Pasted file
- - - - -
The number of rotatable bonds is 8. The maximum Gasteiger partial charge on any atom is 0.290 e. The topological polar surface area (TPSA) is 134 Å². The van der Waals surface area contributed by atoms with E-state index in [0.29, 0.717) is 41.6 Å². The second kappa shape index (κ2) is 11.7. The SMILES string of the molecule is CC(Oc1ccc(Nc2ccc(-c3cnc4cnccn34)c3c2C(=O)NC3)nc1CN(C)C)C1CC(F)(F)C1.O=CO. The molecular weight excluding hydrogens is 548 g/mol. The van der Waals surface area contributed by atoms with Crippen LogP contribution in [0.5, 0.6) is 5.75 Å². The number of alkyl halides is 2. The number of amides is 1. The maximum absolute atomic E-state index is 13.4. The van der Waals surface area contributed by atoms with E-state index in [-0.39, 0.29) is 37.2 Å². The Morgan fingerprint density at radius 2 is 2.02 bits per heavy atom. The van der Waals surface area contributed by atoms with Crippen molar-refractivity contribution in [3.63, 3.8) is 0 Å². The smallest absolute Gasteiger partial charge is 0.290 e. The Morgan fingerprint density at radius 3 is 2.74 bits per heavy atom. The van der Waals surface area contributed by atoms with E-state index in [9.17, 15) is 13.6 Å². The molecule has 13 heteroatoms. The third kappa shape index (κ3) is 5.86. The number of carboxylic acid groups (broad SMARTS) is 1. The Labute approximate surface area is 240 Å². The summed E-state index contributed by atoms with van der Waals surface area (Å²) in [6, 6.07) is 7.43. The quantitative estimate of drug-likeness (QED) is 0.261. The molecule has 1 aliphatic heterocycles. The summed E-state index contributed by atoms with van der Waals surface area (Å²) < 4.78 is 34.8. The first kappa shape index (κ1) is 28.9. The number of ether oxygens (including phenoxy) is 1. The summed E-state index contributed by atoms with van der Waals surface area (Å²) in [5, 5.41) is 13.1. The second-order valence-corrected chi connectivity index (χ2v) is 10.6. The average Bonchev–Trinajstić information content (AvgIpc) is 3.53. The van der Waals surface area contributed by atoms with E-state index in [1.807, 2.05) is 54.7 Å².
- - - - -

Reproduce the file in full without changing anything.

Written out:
The number of rotatable bonds is 8. The maximum Gasteiger partial charge on any atom is 0.290 e. The topological polar surface area (TPSA) is 134 Å². The van der Waals surface area contributed by atoms with E-state index in [0.29, 0.717) is 41.6 Å². The second kappa shape index (κ2) is 11.7. The SMILES string of the molecule is CC(Oc1ccc(Nc2ccc(-c3cnc4cnccn34)c3c2C(=O)NC3)nc1CN(C)C)C1CC(F)(F)C1.O=CO. The molecular weight excluding hydrogens is 548 g/mol. The van der Waals surface area contributed by atoms with Crippen LogP contribution in [0.5, 0.6) is 5.75 Å². The number of alkyl halides is 2. The number of amides is 1. The maximum absolute atomic E-state index is 13.4. The van der Waals surface area contributed by atoms with E-state index in [-0.39, 0.29) is 37.2 Å². The Morgan fingerprint density at radius 2 is 2.02 bits per heavy atom. The van der Waals surface area contributed by atoms with Crippen molar-refractivity contribution in [3.63, 3.8) is 0 Å². The smallest absolute Gasteiger partial charge is 0.290 e. The Morgan fingerprint density at radius 3 is 2.74 bits per heavy atom. The van der Waals surface area contributed by atoms with E-state index in [9.17, 15) is 13.6 Å². The molecule has 13 heteroatoms. The third kappa shape index (κ3) is 5.86. The number of carboxylic acid groups (broad SMARTS) is 1. The Labute approximate surface area is 240 Å². The summed E-state index contributed by atoms with van der Waals surface area (Å²) in [6, 6.07) is 7.43. The quantitative estimate of drug-likeness (QED) is 0.261. The molecule has 1 aliphatic heterocycles. The summed E-state index contributed by atoms with van der Waals surface area (Å²) < 4.78 is 34.8. The first kappa shape index (κ1) is 28.9. The number of ether oxygens (including phenoxy) is 1. The summed E-state index contributed by atoms with van der Waals surface area (Å²) in [5, 5.41) is 13.1. The second-order valence-corrected chi connectivity index (χ2v) is 10.6. The average Bonchev–Trinajstić information content (AvgIpc) is 3.53. The van der Waals surface area contributed by atoms with E-state index in [1.807, 2.05) is 54.7 Å².